* There is no need for "job-like" approach for the raiding. It can be perfectly no-obligation and casual
* There is no need for dedicated leaders if the goals are properly set and feedback can be provided by the system and peers"

1) To suggest that your people are 'bads' that can't succeed in the individual short-run challenges would seem to suggest that you haven't succeeded in keeping M&S out (as defined by the inability to improve sufficiently to clear content).

2) Dance-design or not, it's possible to clear content without voice chat. There were dance fights throughout WotLK that you were willing to fight through with The PuG, suggesting that your view on the approach to raiding should be valid, irrespective of the style of fight, be it output based or dance-based.

3) As I've stated many a time in the past, the fact that you continue to lead raids in the absence of any other players willing to lead suggests that a) leaders are necessary, and b) that the feedback provided by the system and raiding peers hasn't been sufficient to raid.

At what point are you going to admit that the original goal was a failure, necessitating the need to change targets? After all, dancing simply requires players to know what buttons to press. Surely your anti-lol rules should have been capable of acheiving that.

Grim said...

Nope, PvE is still scripted and even more choreography than it used to be.

However, WoW's PvP has always been broken in at least half a dozen ways at any time, so that's just a non-issue.

Gevlon said...

@Squishalot: "dancing" requires memorizing and executing moves. They are not more logical or straightforward than learning the phone book. I never said being non-M&S make you be able AND WILLING to learn the phone book.

Still, most players did not raid at all or despite our very bad progress way behind us. So the original claim that simply following the rules puts you to the top 20% is proved.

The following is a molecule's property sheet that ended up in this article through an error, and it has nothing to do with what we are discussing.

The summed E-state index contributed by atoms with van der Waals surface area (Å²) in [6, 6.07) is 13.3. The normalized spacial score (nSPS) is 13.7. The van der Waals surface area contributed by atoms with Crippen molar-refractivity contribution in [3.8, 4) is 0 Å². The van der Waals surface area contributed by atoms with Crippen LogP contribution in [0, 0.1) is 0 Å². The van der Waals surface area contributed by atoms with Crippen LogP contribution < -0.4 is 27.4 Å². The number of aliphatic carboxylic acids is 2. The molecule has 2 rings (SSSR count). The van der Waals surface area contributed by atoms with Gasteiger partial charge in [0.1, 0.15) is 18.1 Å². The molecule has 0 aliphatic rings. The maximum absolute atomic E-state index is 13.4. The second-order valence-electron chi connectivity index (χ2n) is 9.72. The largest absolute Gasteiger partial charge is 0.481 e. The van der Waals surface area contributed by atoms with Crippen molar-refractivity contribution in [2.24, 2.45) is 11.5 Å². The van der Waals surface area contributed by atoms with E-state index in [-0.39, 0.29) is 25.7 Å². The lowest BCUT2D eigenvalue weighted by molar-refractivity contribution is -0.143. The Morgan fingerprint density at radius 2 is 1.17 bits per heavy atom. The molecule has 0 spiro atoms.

Squishalot said...

One further point - learning dance moves is no different to learning a DK rotation. Both are unnecessarily complicated, yet both are necessary for success (in their respective areas).

If you can't remember and execute a dance move, even with all of DBM's prompting, you really are M&S and have no excuse. Why else would you have to charge fail gold?

Anonymous said...


The only thing that was in fact proven was that given a stable structure most players can and will kill raid bosses. The diference in the progress they achieve will only depend on how stable are the structures and how much interest they have on killing those same raid bosses.
Skill will only influence how fast they progress because blizzard eventually nerfs all of them to a level that braindead players can down them.

Now to call things by their proper names, your project in 4.0+4.1 was a mild sucess but on 4.2 ,be honest and admit it was a failure, dont make exscuses with dances,because there were dances on the previous tier already and the pug cleared them during the proper time.

Gevlon said...

@Anonymous: our FL progress isn't worse than our 4.0, #17000 both.

Wilson said...

"our FL progress isn't worse than our 4.0, #17000 both."

You were around 17k when you killed Nef, but are currently at 15k for Tier 11 due to two heroic boss kills. For Tier 12, WowProgress shows you at 21k as of today. I'd call that worse.

Anonymous said...


WoW Progress shows your 4.2 progress as 23145 and 4.0/4.1 as 14949.

I don't know where you got 17000 for both.

Michael said...